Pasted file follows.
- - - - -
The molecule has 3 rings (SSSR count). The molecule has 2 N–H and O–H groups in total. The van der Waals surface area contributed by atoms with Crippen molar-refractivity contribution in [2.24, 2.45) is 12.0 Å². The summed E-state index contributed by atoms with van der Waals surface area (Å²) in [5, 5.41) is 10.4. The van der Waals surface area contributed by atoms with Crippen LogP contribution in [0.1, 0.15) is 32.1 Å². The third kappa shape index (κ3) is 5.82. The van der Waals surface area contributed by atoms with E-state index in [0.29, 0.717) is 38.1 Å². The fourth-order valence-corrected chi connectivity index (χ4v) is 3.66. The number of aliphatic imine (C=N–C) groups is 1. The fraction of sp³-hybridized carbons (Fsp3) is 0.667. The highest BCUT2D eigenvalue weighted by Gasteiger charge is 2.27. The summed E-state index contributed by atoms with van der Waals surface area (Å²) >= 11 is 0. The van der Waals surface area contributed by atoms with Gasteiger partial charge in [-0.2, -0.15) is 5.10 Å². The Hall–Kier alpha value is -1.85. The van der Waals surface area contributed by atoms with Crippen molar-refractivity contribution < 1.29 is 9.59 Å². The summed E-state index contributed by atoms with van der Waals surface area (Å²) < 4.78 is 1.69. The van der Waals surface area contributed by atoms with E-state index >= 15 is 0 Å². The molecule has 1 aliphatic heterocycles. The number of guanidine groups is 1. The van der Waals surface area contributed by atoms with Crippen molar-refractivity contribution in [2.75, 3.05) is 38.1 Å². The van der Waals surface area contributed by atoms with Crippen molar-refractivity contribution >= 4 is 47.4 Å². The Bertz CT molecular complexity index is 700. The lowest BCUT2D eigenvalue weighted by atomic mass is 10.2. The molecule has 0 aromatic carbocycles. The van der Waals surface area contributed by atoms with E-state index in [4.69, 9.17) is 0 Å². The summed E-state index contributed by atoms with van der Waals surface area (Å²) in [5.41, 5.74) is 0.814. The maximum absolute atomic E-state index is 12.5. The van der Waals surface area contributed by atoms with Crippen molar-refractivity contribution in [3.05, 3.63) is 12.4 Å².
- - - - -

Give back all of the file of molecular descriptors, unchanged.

The molecule has 3 rings (SSSR count). The molecule has 2 N–H and O–H groups in total. The van der Waals surface area contributed by atoms with Crippen molar-refractivity contribution in [2.24, 2.45) is 12.0 Å². The summed E-state index contributed by atoms with van der Waals surface area (Å²) in [5, 5.41) is 10.4. The van der Waals surface area contributed by atoms with Crippen LogP contribution in [0.1, 0.15) is 32.1 Å². The third kappa shape index (κ3) is 5.82. The van der Waals surface area contributed by atoms with E-state index in [0.29, 0.717) is 38.1 Å². The fourth-order valence-corrected chi connectivity index (χ4v) is 3.66. The number of aliphatic imine (C=N–C) groups is 1. The fraction of sp³-hybridized carbons (Fsp3) is 0.667. The highest BCUT2D eigenvalue weighted by Gasteiger charge is 2.27. The summed E-state index contributed by atoms with van der Waals surface area (Å²) >= 11 is 0. The van der Waals surface area contributed by atoms with Gasteiger partial charge in [-0.2, -0.15) is 5.10 Å². The Hall–Kier alpha value is -1.85. The van der Waals surface area contributed by atoms with Crippen molar-refractivity contribution < 1.29 is 9.59 Å². The summed E-state index contributed by atoms with van der Waals surface area (Å²) < 4.78 is 1.69. The van der Waals surface area contributed by atoms with E-state index >= 15 is 0 Å². The molecule has 1 aliphatic heterocycles. The number of guanidine groups is 1. The van der Waals surface area contributed by atoms with Crippen molar-refractivity contribution in [2.75, 3.05) is 38.1 Å². The van der Waals surface area contributed by atoms with Crippen molar-refractivity contribution >= 4 is 47.4 Å². The Bertz CT molecular complexity index is 700. The lowest BCUT2D eigenvalue weighted by atomic mass is 10.2. The molecule has 0 aromatic carbocycles. The van der Waals surface area contributed by atoms with E-state index in [4.69, 9.17) is 0 Å². The summed E-state index contributed by atoms with van der Waals surface area (Å²) in [5.41, 5.74) is 0.814. The maximum absolute atomic E-state index is 12.5. The van der Waals surface area contributed by atoms with Crippen molar-refractivity contribution in [3.05, 3.63) is 12.4 Å².